Friday, August 11, 2016
On this Friday afternoon (someone should seriously inform the fine folks of northern Chicago that Friday night baseball games are fun to attend, they are fun to watch with friends at bars or social gatherings, and they are fun to be able to watch on TV at the conclusion of a long work week), the Cubs had Jake Arrieta on the mound. And while Arrieta has not been the indestructible pitching titan that he was in 2015 or early in 2016, he has still been a very good pitcher. Of course, the Cardinals had Adam Wainwright, so it’s not as though the team was drawing dead from the opening pitch, as they too had an ace in the hole.
Things instantly went sour, however, for the Cardinals. Following an insipid, 1-2-3 top of the first, Adam Wainwright surrendered three doubles and two walks in the bottom frame, allowing two runs. Things got worse in the bottom of the second, in which Kris Bryant doubled home Matt Szczur, Jorge Soler singled home Bryant, and Willson Contreras hit a three-run home run to give the Cubs a 7-0 lead.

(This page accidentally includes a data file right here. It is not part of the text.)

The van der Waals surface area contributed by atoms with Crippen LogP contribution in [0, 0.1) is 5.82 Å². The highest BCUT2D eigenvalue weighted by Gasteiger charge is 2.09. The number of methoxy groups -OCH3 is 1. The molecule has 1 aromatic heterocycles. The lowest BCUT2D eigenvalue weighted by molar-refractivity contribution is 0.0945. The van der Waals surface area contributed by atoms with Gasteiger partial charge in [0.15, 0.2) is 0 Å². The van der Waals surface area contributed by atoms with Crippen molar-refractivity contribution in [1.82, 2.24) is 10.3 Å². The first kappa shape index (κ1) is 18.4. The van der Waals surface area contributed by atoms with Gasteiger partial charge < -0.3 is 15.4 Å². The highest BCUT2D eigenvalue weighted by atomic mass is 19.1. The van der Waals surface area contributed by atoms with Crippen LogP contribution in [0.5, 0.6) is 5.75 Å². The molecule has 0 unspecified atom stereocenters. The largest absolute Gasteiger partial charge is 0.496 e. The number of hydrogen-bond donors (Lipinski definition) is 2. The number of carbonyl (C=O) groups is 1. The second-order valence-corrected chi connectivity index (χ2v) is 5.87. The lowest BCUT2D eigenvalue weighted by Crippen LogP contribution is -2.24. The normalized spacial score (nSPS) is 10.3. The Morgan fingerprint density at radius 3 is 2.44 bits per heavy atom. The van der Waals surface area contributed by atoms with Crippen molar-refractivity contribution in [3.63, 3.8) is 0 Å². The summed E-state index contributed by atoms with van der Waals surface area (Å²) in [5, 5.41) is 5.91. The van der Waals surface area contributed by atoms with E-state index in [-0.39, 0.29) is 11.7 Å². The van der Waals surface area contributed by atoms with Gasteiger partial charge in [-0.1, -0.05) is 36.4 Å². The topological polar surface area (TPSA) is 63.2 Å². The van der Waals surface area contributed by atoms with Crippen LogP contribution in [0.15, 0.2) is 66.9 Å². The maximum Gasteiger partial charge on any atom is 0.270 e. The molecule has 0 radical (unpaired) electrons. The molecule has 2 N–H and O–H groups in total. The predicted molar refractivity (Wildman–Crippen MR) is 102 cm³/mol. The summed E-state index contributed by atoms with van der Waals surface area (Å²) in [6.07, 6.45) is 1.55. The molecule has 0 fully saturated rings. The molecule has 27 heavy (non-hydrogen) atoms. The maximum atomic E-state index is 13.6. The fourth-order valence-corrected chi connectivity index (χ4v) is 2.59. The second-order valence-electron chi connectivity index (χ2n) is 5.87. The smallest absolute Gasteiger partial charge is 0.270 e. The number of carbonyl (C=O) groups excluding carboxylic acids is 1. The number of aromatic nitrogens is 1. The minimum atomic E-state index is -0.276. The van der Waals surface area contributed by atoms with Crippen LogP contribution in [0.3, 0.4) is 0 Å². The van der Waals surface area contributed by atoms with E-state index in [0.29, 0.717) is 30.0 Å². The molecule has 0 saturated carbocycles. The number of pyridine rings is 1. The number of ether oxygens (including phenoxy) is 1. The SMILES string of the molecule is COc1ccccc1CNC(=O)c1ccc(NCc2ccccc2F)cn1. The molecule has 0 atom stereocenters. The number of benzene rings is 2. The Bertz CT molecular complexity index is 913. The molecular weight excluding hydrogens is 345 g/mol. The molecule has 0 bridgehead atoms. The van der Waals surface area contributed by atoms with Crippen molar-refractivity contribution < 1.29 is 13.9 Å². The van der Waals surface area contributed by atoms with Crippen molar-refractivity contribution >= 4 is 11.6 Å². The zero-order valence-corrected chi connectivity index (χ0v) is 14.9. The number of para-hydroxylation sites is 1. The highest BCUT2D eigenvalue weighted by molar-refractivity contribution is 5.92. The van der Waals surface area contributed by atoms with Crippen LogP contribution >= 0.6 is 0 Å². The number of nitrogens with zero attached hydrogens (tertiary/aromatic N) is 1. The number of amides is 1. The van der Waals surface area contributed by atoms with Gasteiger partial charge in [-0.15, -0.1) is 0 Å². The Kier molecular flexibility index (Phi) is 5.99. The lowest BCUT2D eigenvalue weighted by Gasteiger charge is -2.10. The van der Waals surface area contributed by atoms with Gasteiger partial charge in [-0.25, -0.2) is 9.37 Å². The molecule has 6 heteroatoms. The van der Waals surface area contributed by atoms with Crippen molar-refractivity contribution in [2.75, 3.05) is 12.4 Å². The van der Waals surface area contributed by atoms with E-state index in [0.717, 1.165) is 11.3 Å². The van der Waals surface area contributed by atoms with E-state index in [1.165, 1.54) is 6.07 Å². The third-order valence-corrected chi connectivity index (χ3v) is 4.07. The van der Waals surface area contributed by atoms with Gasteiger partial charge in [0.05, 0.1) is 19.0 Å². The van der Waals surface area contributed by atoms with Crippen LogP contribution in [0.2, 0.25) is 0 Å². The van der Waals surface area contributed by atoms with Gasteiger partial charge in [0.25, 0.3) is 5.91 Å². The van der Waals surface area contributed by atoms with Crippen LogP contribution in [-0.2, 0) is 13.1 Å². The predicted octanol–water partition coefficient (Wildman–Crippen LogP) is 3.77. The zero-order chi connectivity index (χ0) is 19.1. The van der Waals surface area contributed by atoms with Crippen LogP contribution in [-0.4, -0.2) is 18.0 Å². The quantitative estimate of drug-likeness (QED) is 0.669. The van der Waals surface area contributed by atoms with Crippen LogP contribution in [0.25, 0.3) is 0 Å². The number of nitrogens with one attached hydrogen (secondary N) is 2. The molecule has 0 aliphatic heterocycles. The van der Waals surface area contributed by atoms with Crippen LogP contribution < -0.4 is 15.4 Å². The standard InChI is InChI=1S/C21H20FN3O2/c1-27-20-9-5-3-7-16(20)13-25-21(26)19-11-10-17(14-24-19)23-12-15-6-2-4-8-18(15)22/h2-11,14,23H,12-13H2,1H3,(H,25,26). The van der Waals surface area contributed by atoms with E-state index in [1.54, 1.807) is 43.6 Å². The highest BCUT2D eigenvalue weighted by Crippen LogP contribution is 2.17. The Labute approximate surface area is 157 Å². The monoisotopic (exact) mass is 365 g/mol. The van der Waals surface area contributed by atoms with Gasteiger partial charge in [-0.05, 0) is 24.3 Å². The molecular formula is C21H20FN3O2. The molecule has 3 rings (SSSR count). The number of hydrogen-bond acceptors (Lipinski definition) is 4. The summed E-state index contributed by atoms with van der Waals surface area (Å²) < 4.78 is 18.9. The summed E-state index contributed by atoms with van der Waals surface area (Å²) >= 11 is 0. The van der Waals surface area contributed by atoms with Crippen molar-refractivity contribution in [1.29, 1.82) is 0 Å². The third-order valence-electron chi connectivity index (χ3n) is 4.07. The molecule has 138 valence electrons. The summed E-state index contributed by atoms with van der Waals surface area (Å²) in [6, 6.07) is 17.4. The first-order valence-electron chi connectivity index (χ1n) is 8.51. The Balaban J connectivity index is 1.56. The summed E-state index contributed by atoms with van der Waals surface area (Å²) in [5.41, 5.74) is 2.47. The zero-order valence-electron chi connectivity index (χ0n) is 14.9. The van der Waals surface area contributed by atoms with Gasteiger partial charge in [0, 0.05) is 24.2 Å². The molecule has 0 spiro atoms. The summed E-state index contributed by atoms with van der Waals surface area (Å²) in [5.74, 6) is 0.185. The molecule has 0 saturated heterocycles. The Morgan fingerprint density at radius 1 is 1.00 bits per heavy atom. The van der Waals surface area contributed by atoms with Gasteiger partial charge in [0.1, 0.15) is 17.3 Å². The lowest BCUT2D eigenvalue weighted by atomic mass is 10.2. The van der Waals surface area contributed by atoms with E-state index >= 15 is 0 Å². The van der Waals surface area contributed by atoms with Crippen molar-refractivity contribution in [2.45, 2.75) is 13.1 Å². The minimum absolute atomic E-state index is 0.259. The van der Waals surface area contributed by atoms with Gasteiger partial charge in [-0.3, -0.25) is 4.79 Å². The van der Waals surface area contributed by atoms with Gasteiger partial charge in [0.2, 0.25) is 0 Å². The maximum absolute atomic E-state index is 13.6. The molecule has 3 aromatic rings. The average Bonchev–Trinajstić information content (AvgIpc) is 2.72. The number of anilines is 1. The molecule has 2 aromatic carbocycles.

Wainwright was already at 56 pitches. And immediately following the Contreras homer, the Cubs had a 97% win expectancy, per Baseball Reference. And this is a relatively context-neutral estimate: it does not consider the 11-inning loss that the Cardinals suffered the night before at Wrigley, in which top relievers Kevin Siegrist, Matt Bowman, Seung Hwan Oh, and Zach Duke saw time on the mound. And the Cardinals were now playing without Matt Holliday, who had not quite been his old self in 2016 but who would seemingly be a catalyst in a large-scale comeback.